In Shakespeare's The Merchant of Venice, justice and mercy are distinct opposites, with the former personified by Shylock, and the latter by Christians such as Antonio. One need look no further than Shylock's "Hath not a Jew eyes" soliloquy spoken in prose (III.i.52-72), which stands in counterpoint to Portia's speech on the "quality of mercy" in iambic pentameter (IV.i.190-212), to see the two at war. As seen by Shakespeare's intended Christian audience, here is the battle between the God of the Old Testament-Yahweh, a deity who rules according to Law-and the God of the New Testament, a loving, merciful Father. While Shakespeare believes justice to reign supreme (for no one is exempt from the law), he believes that an individual's worth is determined by his (or her) propensity to forgive, agreeing with Portia that "the quality of mercy is not strained" (IV.i.190). Shakespeare contrasts Antonio, a kind and merciful Christian, with the mean and merciless Shylock and his fellow Jews; It is only Portia, showing charity and kindness in her role of arbiter and judge, who is able to reconcile justice with mercy, showing that both are necessary.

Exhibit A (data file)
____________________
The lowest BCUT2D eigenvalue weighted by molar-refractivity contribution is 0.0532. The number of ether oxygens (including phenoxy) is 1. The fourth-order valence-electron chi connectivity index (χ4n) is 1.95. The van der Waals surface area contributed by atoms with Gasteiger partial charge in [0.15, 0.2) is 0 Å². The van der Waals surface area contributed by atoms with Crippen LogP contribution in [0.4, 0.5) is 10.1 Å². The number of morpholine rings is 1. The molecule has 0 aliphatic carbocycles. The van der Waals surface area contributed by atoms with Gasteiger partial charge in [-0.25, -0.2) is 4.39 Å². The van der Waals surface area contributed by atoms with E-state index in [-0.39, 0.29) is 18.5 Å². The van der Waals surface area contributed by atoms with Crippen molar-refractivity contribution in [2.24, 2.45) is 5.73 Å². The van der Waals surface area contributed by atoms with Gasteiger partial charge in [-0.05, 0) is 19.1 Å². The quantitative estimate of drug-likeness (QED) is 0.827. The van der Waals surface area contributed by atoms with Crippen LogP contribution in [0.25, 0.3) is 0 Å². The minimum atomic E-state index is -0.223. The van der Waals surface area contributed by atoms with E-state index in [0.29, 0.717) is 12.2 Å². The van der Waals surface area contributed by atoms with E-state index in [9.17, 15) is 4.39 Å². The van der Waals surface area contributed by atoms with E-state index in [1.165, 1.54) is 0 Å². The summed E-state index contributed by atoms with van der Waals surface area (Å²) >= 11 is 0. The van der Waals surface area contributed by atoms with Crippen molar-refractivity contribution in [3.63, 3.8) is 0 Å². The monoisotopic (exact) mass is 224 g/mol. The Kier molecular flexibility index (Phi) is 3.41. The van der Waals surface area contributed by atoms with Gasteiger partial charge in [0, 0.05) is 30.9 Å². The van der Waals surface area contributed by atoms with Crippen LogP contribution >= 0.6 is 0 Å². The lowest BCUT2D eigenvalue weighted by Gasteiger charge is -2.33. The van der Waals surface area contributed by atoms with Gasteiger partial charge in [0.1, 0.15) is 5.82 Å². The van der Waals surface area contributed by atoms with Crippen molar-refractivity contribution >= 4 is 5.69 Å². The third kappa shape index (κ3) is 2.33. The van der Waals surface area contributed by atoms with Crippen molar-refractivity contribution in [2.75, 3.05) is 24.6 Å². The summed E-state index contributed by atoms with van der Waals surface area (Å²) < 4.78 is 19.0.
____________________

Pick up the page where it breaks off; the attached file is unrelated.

While not rejecting the law outright, Antonio and his fellow Christians show a disregard for the absolute rule of law, and praise mercy in its stead. Respected by his fellow believers as "the kindest man" (III.ii.304), Antonio is generous with not only his money but also his faith in his friends. While Bassanio repeatedly fails to repay loans he receives from Antonio, the latter, as a merciful Christian, continues to forgive his friend's debts and extend even more credit. So soft-hearted is Antonio that he feels offended when he believes Bassanio would "doubt" (I.i.162) all he would do for him. In fact, Antonio's selfless and merciful character is precisely that which Shylock despises: "[Antonio] lends out money gratis and brings down The rate of usance here with us in Venice" (I.